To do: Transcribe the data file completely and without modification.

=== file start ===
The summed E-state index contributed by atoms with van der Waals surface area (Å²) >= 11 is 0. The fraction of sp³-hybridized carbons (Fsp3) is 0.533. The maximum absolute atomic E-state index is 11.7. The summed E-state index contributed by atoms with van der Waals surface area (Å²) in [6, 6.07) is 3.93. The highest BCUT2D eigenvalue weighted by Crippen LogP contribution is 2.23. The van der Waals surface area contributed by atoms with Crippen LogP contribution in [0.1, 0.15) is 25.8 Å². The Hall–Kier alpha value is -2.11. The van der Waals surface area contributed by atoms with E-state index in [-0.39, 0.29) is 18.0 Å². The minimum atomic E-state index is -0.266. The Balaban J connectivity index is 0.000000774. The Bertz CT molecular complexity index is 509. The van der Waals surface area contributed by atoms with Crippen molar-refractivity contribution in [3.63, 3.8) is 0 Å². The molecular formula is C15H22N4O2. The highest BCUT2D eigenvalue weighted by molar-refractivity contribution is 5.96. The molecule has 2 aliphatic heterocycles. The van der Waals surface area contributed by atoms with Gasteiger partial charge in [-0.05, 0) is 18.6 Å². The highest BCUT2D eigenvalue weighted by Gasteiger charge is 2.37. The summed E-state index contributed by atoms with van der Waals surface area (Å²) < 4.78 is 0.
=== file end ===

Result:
The summed E-state index contributed by atoms with van der Waals surface area (Å²) >= 11 is 0. The fraction of sp³-hybridized carbons (Fsp3) is 0.533. The maximum absolute atomic E-state index is 11.7. The summed E-state index contributed by atoms with van der Waals surface area (Å²) in [6, 6.07) is 3.93. The highest BCUT2D eigenvalue weighted by Crippen LogP contribution is 2.23. The van der Waals surface area contributed by atoms with Crippen LogP contribution in [0.1, 0.15) is 25.8 Å². The Hall–Kier alpha value is -2.11. The van der Waals surface area contributed by atoms with E-state index in [-0.39, 0.29) is 18.0 Å². The minimum atomic E-state index is -0.266. The Balaban J connectivity index is 0.000000774. The Bertz CT molecular complexity index is 509. The van der Waals surface area contributed by atoms with Crippen molar-refractivity contribution in [3.63, 3.8) is 0 Å². The molecular formula is C15H22N4O2. The highest BCUT2D eigenvalue weighted by molar-refractivity contribution is 5.96. The molecule has 2 aliphatic heterocycles. The van der Waals surface area contributed by atoms with Gasteiger partial charge in [-0.05, 0) is 18.6 Å². The highest BCUT2D eigenvalue weighted by Gasteiger charge is 2.37. The summed E-state index contributed by atoms with van der Waals surface area (Å²) < 4.78 is 0.